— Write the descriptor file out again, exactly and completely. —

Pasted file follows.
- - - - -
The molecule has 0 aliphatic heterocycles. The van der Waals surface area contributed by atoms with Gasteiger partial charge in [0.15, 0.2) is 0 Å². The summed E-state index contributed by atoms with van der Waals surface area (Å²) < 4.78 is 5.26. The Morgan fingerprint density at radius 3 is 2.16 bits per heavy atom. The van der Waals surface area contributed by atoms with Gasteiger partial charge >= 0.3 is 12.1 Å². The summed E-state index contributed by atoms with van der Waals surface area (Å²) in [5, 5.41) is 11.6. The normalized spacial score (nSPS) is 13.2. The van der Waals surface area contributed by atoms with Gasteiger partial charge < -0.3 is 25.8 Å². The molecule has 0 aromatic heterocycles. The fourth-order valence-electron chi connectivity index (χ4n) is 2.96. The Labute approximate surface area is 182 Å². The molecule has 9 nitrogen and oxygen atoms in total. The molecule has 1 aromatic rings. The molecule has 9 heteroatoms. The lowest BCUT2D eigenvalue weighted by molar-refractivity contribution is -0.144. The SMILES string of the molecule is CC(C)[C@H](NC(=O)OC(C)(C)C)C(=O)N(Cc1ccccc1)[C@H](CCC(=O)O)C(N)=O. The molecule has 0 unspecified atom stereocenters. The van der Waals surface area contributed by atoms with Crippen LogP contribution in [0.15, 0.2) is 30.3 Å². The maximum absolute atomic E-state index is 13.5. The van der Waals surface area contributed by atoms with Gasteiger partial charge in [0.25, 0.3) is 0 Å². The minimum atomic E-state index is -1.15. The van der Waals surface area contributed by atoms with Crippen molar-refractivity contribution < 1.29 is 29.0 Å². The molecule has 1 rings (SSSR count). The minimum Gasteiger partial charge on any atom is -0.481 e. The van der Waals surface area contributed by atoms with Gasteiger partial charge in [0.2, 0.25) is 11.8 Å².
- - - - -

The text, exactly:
The molecule has 0 aliphatic heterocycles. The van der Waals surface area contributed by atoms with Gasteiger partial charge in [0.15, 0.2) is 0 Å². The summed E-state index contributed by atoms with van der Waals surface area (Å²) < 4.78 is 5.26. The Morgan fingerprint density at radius 3 is 2.16 bits per heavy atom. The van der Waals surface area contributed by atoms with Gasteiger partial charge >= 0.3 is 12.1 Å². The summed E-state index contributed by atoms with van der Waals surface area (Å²) in [5, 5.41) is 11.6. The normalized spacial score (nSPS) is 13.2. The van der Waals surface area contributed by atoms with Gasteiger partial charge < -0.3 is 25.8 Å². The molecule has 0 aromatic heterocycles. The fourth-order valence-electron chi connectivity index (χ4n) is 2.96. The Labute approximate surface area is 182 Å². The molecule has 9 nitrogen and oxygen atoms in total. The molecule has 1 aromatic rings. The molecule has 9 heteroatoms. The lowest BCUT2D eigenvalue weighted by molar-refractivity contribution is -0.144. The SMILES string of the molecule is CC(C)[C@H](NC(=O)OC(C)(C)C)C(=O)N(Cc1ccccc1)[C@H](CCC(=O)O)C(N)=O. The molecule has 0 unspecified atom stereocenters. The van der Waals surface area contributed by atoms with Crippen LogP contribution in [0.15, 0.2) is 30.3 Å². The maximum absolute atomic E-state index is 13.5. The van der Waals surface area contributed by atoms with Gasteiger partial charge in [0.25, 0.3) is 0 Å². The minimum atomic E-state index is -1.15. The van der Waals surface area contributed by atoms with Crippen molar-refractivity contribution < 1.29 is 29.0 Å². The molecule has 1 rings (SSSR count). The minimum Gasteiger partial charge on any atom is -0.481 e. The van der Waals surface area contributed by atoms with Gasteiger partial charge in [0.2, 0.25) is 11.8 Å².